The authority adopted a directive issued by Mayor Murphy in November 1999, which was similar to directives issued by former Mayors Sophie Masloff and Richard Caliguiri, which simply asked that a good-faith effort be made to award 25 percent of the contracts to minority-owed businesses and 10 percent to woman-owned businesses.

It doesn't require that businesses be legitimate or that they do the work themselves.

Political necessity also may tempt the authority to produce impressive numbers for minority and women participation.

Legislators got promises from the Pirates, the Steelers, the city and the Sports & Exhibition Authority that all city and county residents -- especially minorities -- would share in the boom these projects would create. These promises were necessary to win critical support from minority legislators when it came time to vote for funding for the projects.

Minorities received assurances that they would share in this money even though it is illegal for the authority to set quotas requiring that a certain percentage of the stadium and convention center contracts go to minorities and women. The U.S. Supreme Court has ruled that quotas -- first established in the 1960s as an effort to remedy past discrimination -- are almost always illegal unless a jurisdiction can show that it has discriminated in the past, continues to discriminate, and that a narrowly defined affirmative action plan is the only way to remedy the situation.

The authority has done no such study, though the city, at Udin's behest, has paid for a study that will try to determine if such discrimination has gone on in the city.

So the Sports & and Exhibition Authority uses the same tactic used by many other jurisdictions -- asking that primary contractors on the projects make good-faith efforts to subcontract to minority- and woman-owned businesses.

Leeper said that until the city's disparity study is completed, the authority is hamstrung.

"Unfortunately, the mayor's hands are tied in that area. But what we need to do is use incentives to try to attract and assist minority firms to improve themselves to the point that they are effectively able to bid on these projects. It is a very complex problem that needs problems addressed on a number of fronts. We need better mentoring, technical assistance, providing minorities and women with access to capital and more."

But the problems can also be traced to the authority's own actions. It relies on other jurisdictions to certify that minority- and woman-owned businesses seeking contracts under the goals are legitimate. Those jurisdictions include Allegheny County, the Port Authority of Allegheny County, PennDOT and the state Department of General Services.

To help satisfy constitutional concerns, these certifying jurisdictions developed rules that minority and woman-owned firms must be disadvantaged to qualify for preferential treatment. These rules include limits on a company's revenue and a company owner's net worth.

Dancing around rules

Yet the Sports & Exhibition Authority and its prime contractors have found ways around the certification rules.

The authority allows companies to be certified by jurisdictions in other states where guidelines are less restrictive than the certification guidelines of the Pennsylvania jurisdictions it normally recognizes.

"The [Sports & Exhibition Authority's] Oversight Committee had initially intended to require out-of-state firms ... to obtain local certification, but many of these firms exceeded the maximum size standards established by the county," Curry wrote in response to a Post-Gazette question. In other words, these firms would no longer be classified as disadvantaged under rules used by the county and other state jurisdictions whose certifications the authority would normally use.

In July 1999, for example, Allegheny County refused minority business enterprise certification to Western Waterproofing of Livonia Mich., because the $16.6 million in average gross income the company earned over the previous three years exceeded the limit, which is $16 million for disadvantaged primary contractors. Yet the company won contracts for a total of $2.7 on the stadiums after it was certified in Ohio. The authority included those contract figures in its minority- and woman-owned business totals.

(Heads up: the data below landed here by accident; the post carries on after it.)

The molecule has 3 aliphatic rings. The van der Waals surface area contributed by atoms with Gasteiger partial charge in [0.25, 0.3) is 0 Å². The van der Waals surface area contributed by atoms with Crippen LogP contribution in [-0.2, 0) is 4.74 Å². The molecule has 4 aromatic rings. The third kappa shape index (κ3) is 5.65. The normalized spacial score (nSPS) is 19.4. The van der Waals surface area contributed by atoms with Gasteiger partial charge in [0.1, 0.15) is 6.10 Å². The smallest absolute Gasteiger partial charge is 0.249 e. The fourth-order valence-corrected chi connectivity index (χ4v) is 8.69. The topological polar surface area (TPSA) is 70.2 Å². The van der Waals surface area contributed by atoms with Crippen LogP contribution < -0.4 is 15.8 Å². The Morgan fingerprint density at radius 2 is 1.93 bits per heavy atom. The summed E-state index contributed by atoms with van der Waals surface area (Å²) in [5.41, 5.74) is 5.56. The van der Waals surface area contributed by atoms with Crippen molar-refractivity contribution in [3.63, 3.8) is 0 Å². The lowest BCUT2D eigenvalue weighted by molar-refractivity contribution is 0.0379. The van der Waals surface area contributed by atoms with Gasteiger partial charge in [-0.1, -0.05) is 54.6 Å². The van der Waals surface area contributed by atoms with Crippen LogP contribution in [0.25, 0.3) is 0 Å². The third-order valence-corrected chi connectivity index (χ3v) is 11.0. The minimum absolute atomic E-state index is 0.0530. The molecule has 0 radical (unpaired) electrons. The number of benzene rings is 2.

In February 1999, Franco Inc., owned by Rebecca Snyder, daughter of Pittsburgh construction magnate Charles "Corky" Cost, was decertified as a general masonry contractor because it reported doing $51 million in work the previous three years, exceeding the statutory limit. Its certification was reinstated in March on appeal. A county spokesman said the initial numbers were estimated gross sales. Franco was reinstated -- and received contracts totaling $21 million on the stadium jobs -- when it provided federal tax returns showing the firm's revenues dipped to slightly below $16 million a year.

In calculating contracts awarded to disadvantaged businesses, the county tracks the work that a woman- or minority-owned business actually performs. If a supplier wins a contract that will transfer most of the job to a white-owned company, no more than 60 percent of the total -- depending on whether the supplier stocks the material and delivers it -- would count toward minority and woman-owned business goals. On brokered deals, only the percentage earned by the minority or women business --usually between 1 percent and 5 percent -- is counted.

But the Sports & Exhibition Authority ignores these rules and counts all contracts given to minorities and women at 100 percent, no matter who performs the work.

Minority and woman-owned businesses receive certifications based on their specialties. A steel fabrication company or a painting contractor, for instance, would have to prove that it had an ongoing business in a particular specialty that included warehousing, employees with particular expertise, trucks and other equipment and materials needed by a legitimate businesses.

But the Sports & Exhibition Authority allows a business that receives a certification in one specialty to bid on and receive a contract in another.

CAPCO Contracting Inc., for example, is a minority-owned business certified by Allegheny County as a "construction contractor" that can do painting, drywall installation and flooring. It has almost $2 million in painting work on the two stadium projects. But despite the fact that it is not certified by Allegheny County to handle steel, it is scheduled to provide almost $9 million in steel for the Steelers stadium and PNC Park.